How to buy a house in Australia

How to buy a house in Australia

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Buying a House in Australia — Global Property Guide


Financial Overview: Property in Australia

Where to Buy

Key Contacts

How high are realtors´ and lawyers´ fees in Australia? What about other property purchase costs?

Transaction Costs

How difficult is the property purchase process in Australia?

The policy of the Government of the Commonwealth of Australia in regards to residential real estate is an inward-looking, conservative one, to say the least. Acquisition of residential real estate by foreign nationals and corporations is subject to Foreign Investment Review Board (FIRB) approval. FIRB approval is not required by Australian citizens resident abroad, or for acquisitions in residential-zoned properties by foreign nationals holding permanent resident or special category visas (i.e. New Zealand citizens), or by foreign nationals purchasing with their Australian spouse as joint tenant.

Priority is given to foreign investment in areas that would directly increase housing stock. Not only would the quantity of the housing stock would be affected, it would also bring benefits to the local construction industry and their suppliers. The wariness of the government on foreign influx in developed residential real estate stems from a desire to avoid excess demand, create greater stability of housing prices as well as encourage the supply of new dwellings that would benefit Australians, whether through ownership or lease.

Since government approval is obligatory in acquiring residential real estate in Australia, it is inadvisable to sign a contract before securing approval from the FIRB, unless the contract allows for a grace period for securing government approval, prior to completion.

Buying property involves the following steps:

  1. The seller must secure a title search, plans, easements and covenants recorded in title from the Land and Property Information department. These documents must be attached to the Contract of Sale.
  2. The seller should also secure a Zoning Certificate from the Municipal Council as well as Drainage Diagram from the Local Water Authority.
  3. The solicitor for the buyer must then prepare a transfer form (given that there are no outstanding interests in the property) for execution of the sale.
  4. The contract and transfer form must then be sent to the Office of State Revenue, where it is stamped and duties settled.
  5. The transfer form and certificate of title are then sent to the Land and Property Information Department for registration.

Footnote to Transaction Costs Table

The round trip transaction costs include all costs of buying and then re-selling a property — lawyers´ fees, notaries´ fees, registration fees, taxes, agents´ fees, etc.

Stamp Duty:
Stamp duty depends on the value of the property and follows a sliding scale. Stamp duty is paid by the buyer when the contract is sent to Office of State Revenue. If the contract is not stamped within 3 months, an exchange penalty is due on the amount of stamp duty payable at the rate of 12.78% per year.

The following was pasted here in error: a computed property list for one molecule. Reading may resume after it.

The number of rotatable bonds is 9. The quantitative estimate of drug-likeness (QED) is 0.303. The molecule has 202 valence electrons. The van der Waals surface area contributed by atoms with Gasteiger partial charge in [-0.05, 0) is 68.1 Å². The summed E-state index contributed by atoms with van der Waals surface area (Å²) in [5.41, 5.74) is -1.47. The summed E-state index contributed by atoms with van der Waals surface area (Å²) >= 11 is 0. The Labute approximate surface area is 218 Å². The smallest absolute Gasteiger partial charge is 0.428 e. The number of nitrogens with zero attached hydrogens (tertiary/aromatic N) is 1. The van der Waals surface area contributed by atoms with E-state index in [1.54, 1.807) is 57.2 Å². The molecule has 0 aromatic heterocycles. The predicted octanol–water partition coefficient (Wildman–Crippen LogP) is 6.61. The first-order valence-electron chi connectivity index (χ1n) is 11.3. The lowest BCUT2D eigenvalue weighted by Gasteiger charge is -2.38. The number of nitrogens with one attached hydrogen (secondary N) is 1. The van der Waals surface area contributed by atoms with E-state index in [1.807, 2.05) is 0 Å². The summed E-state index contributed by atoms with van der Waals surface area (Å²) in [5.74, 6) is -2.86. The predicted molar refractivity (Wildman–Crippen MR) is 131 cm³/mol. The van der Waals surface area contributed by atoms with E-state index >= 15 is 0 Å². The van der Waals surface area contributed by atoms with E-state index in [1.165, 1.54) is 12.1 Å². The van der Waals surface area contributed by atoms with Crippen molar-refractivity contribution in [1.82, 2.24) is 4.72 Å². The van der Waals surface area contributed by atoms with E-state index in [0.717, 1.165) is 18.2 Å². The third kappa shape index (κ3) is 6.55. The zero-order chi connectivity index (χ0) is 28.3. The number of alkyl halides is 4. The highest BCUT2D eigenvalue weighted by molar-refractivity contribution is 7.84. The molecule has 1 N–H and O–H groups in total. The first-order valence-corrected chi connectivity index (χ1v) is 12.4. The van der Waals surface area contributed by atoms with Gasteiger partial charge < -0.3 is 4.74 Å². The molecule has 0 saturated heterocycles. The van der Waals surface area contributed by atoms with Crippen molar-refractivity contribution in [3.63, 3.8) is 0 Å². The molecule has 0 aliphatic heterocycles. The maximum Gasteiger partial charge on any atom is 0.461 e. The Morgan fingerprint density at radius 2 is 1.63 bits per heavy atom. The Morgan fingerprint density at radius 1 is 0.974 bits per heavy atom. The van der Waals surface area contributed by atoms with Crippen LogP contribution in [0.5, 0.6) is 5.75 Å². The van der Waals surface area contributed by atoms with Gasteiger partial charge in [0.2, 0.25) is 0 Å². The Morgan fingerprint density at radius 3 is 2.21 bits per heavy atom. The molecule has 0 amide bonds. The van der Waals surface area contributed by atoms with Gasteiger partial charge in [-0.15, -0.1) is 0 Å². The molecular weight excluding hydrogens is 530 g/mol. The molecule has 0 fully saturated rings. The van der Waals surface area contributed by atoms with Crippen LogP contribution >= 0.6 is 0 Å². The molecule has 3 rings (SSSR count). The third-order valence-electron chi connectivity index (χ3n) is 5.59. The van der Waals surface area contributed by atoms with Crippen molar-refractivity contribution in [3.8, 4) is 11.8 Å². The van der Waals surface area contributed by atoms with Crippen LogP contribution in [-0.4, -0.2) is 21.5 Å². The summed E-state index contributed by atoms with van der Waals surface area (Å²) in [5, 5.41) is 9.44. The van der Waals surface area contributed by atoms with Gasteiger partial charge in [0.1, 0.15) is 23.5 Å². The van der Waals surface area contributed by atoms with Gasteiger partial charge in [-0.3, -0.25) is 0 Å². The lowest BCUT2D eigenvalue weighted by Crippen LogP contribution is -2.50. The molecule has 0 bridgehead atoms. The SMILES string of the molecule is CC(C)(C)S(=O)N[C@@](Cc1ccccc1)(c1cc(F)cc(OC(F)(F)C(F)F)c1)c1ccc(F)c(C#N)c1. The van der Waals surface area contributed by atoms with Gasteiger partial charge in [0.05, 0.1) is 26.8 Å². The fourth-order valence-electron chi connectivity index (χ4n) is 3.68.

Stamp duty on property transfers varies by State, thus:


(0.065 x V2) +
21V where V = property value/ 1,000

Registration Fee:
Paid to the Land Titles Office (in NSW and NT), this fee is for the transfer of ownership to the buyer. It varies from state to state, with certain states imposing a fixed fee while others impose a variable fee based on the purchase price. The solicitor or conveyancer typically pays this on behalf of the buyer. The registration fee is paid to the Department of Natural Resources in Queensland or Department of Land Administration in Western Australia.

In New South Wales, registration fee is AUD75 (US$58) regardless of size or value of property. In South Australia, registration fee for properties worth above AUD40,000 (US$30,769) is AUD194 (US$149) plus 0.6% of value above AUD50,000 (US$38,462).

Conveyance Fee:
Solicitor´s or Conveyancer´s fees are paid for the documentation necessary for a property purchase. Property conveyance can be done by a solicitor (lawyer), a conveyancer (a land broker, land agent or settlement agent), or even the buyer and the seller. In the Canberra, Queensland and Tasmania, solicitors have a monopoly on conveyance, while in Victoria a conveyancer must work with a solicitor. In other states, the parties are free to choose.

Solicitor´s fee are generally negotiable and can be a fixed amount, an hourly rate (with or without ceiling), or a percentage of the property value (typically around 1% to 2%). GST is always paid, thus, it is worth asking if the fixed fee is already inclusive of the GST.

Some lenders provide property conveyance as a free service to borrowers. Separate conveyance fees are usually paid by both the buyer and the seller (in some states the buyer´s costs are higher, as there´s more work involved).

Real Estate Agent´s Fee
Except for Queensland, real estate agent´s fee is negotiable in all states.


Agent´s commission in Queensland is set by the government at a maximum of 5% of the first AUD18,000 (US$13,846) of the sale price and 2.5% of the balance of the sale price (plus 10% GST).

In Tasmania, real estate agent´s fee is freely negotiable, nevertheless, the Real Estate Institute of Tasmania recommends the schedule below (inclusive of GST, as of July 2007).